Balance ability measured with the Berg Balance Scale: a determinant of fall history in community-dwelling adults with leg amputation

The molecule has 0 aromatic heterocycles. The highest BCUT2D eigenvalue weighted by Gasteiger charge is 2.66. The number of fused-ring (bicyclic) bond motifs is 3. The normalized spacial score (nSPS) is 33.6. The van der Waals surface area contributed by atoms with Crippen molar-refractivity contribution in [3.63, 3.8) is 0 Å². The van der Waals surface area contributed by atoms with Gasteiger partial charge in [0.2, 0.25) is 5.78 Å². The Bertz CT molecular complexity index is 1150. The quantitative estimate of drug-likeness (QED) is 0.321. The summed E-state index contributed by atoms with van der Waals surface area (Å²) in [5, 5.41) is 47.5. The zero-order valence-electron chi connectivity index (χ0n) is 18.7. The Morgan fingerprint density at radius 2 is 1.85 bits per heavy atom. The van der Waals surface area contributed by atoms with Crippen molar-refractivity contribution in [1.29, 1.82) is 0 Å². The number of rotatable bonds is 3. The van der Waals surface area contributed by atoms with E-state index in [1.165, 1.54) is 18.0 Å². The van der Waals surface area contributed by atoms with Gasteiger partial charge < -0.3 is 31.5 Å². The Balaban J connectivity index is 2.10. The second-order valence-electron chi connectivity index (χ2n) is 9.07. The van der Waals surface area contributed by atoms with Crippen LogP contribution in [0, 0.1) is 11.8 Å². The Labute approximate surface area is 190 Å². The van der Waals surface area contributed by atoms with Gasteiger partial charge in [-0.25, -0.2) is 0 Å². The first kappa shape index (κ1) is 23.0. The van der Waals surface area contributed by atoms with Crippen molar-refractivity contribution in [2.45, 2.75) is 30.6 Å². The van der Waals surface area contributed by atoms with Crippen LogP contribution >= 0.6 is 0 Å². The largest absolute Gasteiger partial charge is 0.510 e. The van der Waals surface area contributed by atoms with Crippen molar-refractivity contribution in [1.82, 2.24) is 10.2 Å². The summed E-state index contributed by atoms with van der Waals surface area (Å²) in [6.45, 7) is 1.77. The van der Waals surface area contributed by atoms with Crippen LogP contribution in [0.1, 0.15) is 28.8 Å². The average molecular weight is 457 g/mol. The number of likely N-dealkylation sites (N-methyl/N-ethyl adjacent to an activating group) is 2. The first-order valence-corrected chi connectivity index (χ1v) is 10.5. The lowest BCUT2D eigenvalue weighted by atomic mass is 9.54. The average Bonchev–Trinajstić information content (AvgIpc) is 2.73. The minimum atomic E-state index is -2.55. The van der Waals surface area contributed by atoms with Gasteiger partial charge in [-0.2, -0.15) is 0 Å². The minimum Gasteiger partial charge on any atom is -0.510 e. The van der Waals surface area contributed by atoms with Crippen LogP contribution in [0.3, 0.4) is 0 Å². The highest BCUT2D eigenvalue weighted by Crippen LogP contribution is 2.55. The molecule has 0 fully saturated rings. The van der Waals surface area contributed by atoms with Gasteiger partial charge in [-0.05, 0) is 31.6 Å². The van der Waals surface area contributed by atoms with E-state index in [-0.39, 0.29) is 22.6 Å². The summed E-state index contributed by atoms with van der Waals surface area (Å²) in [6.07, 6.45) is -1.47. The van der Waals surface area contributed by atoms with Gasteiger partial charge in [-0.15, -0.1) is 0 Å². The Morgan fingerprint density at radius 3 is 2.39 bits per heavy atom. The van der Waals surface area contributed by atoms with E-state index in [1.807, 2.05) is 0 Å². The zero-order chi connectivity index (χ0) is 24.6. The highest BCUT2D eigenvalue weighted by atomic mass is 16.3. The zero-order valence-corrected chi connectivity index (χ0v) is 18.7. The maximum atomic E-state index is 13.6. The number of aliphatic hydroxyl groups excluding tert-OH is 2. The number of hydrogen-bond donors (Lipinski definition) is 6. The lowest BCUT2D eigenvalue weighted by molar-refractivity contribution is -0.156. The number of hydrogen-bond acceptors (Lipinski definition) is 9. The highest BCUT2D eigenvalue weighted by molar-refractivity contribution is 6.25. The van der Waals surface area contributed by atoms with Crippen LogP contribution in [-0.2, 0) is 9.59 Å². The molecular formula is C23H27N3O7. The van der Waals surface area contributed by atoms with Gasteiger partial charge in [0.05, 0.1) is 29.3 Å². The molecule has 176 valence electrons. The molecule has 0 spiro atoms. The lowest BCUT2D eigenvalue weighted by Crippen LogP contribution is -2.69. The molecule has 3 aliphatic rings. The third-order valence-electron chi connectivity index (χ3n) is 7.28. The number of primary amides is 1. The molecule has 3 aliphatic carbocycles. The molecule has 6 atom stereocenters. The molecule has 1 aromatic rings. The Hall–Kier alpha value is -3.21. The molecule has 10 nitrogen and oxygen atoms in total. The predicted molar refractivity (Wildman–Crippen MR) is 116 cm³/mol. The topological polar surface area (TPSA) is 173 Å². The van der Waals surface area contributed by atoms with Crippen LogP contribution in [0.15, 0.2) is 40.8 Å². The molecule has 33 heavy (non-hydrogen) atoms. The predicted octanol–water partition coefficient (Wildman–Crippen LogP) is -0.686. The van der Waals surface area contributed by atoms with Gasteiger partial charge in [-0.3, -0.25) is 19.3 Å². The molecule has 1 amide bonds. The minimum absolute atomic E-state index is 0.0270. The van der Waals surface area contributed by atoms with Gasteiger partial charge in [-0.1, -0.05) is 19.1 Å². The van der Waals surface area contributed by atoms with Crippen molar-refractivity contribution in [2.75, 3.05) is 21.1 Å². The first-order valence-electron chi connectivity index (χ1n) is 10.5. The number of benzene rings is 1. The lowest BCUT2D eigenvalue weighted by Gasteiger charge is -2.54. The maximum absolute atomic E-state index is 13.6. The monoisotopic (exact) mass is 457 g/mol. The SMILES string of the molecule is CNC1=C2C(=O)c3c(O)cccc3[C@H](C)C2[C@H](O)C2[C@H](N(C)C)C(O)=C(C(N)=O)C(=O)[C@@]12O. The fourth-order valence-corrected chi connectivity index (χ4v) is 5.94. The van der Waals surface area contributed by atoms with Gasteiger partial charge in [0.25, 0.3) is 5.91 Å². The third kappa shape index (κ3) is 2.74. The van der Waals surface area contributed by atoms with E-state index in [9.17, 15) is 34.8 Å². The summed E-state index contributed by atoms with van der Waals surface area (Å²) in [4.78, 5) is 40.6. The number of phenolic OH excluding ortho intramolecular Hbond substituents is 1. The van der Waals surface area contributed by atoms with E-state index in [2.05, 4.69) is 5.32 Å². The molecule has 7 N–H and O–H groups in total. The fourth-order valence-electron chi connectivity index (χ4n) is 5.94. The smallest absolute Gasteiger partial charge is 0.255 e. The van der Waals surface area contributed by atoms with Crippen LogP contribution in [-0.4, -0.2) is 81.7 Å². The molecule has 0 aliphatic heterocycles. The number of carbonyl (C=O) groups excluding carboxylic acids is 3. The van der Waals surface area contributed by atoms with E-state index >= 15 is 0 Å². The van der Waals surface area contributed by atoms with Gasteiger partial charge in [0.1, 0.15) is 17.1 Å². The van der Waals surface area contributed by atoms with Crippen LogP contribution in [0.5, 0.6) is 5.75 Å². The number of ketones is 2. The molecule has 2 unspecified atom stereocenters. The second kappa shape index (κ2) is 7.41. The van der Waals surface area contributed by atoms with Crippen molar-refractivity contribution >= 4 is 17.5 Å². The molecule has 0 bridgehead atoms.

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Objective: Falls are common among adults with leg amputations and associated with balance confidence. But subjective confidence is not equivalent with physical ability. This multivariate analyses of community-dwelling adults with leg amputations examined relationships among individual characteristics, falls, balance ability and balance confidence. Design: Cross-sectional study. Subjects/Patients: Community-dwelling adults with leg amputations recruited from a support group and prosthetic clinic. Methods: Subjects provided self-reported medical/fall history, prosthetic functional use, and Activities-specific Balance Confidence (ABC) questionnaire data. Balance ability was assessed with the Berg Balance Scale (BBS). Fall incidence was categorized as any fall (one or more) and recurrent falls (more than one). Multivariate logistic regression analyzed relationships within the two fall categories. Cross tabulations and ANOVA analyzed differences among subcategories. Results: Fifty-four subjects (mean age 56.8) with various etiologies, amputation levels, and balance abilities participated. 53.7% had any fall, 25.9% had recurrent falls. Models for both fall categories correctly classified fall history in > 70% of subjects with combinations of the variables ABC, BBS, body-mass-index, and amputation level. Conclusion: Falls occurred regardless of clinical characteristics. Total BBS and select item scores were independent determinants of fall history. Unlike other balance-impaired populations, adults with leg amputation and better balance ability had greater odds of falling.